The Director of the Patent and Trademark Office, Katherine K. Vidal, filed a reply brief in Vidal v. Elster, a trademark case. As discussed above, in his brief in opposition, Elster argued “the Federal Circuit correctly held that the First Amendment prohibits the PTO from denying registration on the ground that a trademark criticizes a former president.” In her reply, Vidal argues “this Court regularly grants review of decisions holding federal statutes invalid as applied, including under the First Amendment.” Vidal further contends “this case also presents an opportunity for the Court to address a recurring issue left open” in prior cases, “whether a Lanham Act bar” on the registration of a trademark is “a condition on a government benefit or a simple restriction on speech.” In this regard, Vidal maintains that “Section 1052(c) is not a restriction on speech, but a condition on a government benefit.” Furthermore, she argues, “because it is a reasonable viewpoint-neutral condition, Section 1052(c) is consistent with the First Amendment, both on its face and as applied to marks like respondent’s.”

Arthrex, Inc. filed its reply brief in Arthrex, Inc. v. Smith & Nephew, Inc., another patent case. The brief in opposition filed by Smith & Nephew argued that “there is no conflict of appellate authority regarding the scope” of the Federal Vacancies Reform Act of 1998. Accordingly, it contended, “the decision below does not present the constitutional crisis petitioner hypothesizes.” Smith & Nephew maintained, moreover, that this case presents a poor vehicle for addressing the applicability of the FVRA because, “even if petitioner could obtain a remand back to the Director, all it would get is a formal denial of its request for review.” It argued, anyway, that the Federal Circuit’s decision is correct because “[t]he Patent Act expressly permits the Director to delegate her authority to inferior officers, and the authority to review decisions of the PTAB falls within the scope of such delegated authority.”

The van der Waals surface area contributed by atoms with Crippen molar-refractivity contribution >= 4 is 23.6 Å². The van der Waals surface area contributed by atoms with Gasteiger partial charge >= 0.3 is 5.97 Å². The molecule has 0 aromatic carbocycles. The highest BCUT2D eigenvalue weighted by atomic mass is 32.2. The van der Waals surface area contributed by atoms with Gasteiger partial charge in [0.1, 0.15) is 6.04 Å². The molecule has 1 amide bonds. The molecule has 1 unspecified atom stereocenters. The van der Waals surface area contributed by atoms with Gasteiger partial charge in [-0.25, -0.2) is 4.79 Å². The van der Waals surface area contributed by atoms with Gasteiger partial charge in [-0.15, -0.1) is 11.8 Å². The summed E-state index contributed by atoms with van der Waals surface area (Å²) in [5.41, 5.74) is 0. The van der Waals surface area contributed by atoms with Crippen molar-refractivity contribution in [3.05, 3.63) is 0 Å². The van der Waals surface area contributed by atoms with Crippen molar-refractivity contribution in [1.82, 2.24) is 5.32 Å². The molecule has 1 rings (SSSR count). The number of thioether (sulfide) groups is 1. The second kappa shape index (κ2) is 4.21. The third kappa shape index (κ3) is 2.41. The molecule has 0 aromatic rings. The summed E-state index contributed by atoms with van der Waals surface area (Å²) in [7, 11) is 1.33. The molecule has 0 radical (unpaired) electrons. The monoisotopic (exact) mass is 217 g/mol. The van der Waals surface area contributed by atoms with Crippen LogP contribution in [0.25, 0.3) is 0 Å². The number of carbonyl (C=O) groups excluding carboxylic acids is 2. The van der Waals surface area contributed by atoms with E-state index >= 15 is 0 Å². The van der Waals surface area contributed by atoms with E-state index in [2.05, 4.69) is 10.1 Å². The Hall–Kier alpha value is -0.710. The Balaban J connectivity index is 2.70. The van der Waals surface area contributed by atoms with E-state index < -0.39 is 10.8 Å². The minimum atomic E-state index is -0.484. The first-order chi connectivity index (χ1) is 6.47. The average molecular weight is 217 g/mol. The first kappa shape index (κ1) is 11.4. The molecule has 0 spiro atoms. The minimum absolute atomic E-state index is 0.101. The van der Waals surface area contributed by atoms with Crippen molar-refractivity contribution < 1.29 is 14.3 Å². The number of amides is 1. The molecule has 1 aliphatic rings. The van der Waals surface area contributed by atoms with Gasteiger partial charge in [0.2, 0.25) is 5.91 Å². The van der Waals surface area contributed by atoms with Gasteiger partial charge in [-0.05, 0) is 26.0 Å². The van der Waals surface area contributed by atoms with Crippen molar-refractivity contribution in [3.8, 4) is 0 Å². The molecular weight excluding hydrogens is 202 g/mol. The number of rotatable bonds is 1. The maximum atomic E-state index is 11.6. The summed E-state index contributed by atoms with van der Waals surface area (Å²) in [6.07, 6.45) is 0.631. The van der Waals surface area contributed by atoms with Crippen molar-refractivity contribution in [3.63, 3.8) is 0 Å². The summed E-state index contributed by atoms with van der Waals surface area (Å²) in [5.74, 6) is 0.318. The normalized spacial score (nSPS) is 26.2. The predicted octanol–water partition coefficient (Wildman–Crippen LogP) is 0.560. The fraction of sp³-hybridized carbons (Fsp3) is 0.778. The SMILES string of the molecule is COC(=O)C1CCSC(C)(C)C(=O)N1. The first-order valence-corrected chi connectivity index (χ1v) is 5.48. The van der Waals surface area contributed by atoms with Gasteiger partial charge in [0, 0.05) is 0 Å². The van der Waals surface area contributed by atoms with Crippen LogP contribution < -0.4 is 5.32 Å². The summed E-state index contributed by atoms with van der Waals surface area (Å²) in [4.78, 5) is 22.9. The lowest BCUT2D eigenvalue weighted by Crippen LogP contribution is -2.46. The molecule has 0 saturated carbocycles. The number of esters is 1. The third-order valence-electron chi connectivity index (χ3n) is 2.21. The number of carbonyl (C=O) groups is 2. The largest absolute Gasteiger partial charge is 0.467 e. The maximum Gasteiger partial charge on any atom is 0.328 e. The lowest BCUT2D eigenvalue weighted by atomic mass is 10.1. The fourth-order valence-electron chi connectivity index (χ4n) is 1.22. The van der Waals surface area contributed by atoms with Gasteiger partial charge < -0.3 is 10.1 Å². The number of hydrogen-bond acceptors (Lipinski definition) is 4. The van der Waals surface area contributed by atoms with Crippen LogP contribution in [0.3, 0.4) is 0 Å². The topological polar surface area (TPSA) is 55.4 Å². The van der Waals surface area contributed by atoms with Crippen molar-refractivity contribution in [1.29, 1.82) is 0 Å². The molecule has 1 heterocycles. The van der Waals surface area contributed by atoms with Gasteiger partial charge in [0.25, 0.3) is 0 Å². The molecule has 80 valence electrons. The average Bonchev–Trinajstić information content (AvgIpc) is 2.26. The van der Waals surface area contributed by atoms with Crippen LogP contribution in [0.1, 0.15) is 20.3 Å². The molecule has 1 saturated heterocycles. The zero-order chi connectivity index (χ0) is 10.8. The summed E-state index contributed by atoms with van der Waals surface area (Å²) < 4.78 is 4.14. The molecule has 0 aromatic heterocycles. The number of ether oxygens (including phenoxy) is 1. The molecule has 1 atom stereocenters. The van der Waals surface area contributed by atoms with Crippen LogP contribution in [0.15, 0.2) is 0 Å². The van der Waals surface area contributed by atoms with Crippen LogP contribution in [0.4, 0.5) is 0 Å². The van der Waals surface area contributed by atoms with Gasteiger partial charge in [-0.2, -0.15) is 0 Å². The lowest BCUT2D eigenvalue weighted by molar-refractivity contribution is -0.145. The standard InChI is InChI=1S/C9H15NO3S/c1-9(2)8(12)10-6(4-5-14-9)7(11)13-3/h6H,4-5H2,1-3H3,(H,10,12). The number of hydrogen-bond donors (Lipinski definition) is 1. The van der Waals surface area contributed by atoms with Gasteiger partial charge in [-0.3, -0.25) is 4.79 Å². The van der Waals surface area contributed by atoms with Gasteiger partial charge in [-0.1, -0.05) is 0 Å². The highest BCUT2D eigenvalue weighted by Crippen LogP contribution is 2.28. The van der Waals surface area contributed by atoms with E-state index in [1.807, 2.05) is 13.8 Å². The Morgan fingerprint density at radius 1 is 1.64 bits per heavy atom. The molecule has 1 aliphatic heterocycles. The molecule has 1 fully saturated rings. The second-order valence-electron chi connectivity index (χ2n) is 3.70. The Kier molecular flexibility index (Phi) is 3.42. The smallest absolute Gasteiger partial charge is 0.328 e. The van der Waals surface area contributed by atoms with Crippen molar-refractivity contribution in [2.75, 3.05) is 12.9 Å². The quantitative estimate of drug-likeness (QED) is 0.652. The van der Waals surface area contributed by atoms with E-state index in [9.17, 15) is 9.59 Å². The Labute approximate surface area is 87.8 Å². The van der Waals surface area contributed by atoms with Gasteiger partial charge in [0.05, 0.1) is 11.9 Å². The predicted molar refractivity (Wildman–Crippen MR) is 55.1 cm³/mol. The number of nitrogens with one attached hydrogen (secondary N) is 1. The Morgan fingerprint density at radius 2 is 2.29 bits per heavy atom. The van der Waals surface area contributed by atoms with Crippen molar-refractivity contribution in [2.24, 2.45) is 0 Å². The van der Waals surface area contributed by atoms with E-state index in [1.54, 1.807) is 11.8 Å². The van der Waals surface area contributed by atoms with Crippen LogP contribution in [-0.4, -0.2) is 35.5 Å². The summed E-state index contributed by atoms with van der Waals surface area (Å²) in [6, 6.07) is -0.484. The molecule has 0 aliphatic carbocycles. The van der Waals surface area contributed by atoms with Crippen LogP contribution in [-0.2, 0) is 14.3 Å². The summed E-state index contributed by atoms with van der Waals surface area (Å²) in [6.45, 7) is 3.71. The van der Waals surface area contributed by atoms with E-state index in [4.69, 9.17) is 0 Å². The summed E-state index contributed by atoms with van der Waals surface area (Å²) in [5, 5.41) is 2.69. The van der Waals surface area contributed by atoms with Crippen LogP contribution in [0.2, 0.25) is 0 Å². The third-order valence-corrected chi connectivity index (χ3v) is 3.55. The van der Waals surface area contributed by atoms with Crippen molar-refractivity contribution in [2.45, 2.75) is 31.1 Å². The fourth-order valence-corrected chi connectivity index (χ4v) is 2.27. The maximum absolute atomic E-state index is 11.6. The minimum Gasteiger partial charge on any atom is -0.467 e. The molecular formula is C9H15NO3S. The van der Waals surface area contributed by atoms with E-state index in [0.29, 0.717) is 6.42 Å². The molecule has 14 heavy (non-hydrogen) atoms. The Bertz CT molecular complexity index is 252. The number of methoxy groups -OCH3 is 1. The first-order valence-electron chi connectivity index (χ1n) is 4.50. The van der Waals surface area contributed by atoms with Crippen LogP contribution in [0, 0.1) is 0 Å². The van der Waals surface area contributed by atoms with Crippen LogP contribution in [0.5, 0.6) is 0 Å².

Arthrex now argues in its reply brief that “Congress enacted the FVRA to impose real constraints on the use of temporary officers during a vacancy.” But, it argues, the Federal Circuit “made those constraints optional.” As a result, Arthrex argues, its “ruling presents exceptionally important issues that warrant this Court’s review.” Arthrex further contends that a statutory provision “makes the FVRA ‘the exclusive means for temporarily authorizing an acting official to perform the functions and duties’ of a vacant presidentially appointed, Senate-confirmed office.” As a result, “[a]n agency succession plan that authorizes someone else to perform all the agency head’s functions, solely in the event of a vacancy, violates that mandate because it is a substitute method of appointing an acting officer.”


The Court denied certiorari in the following cases: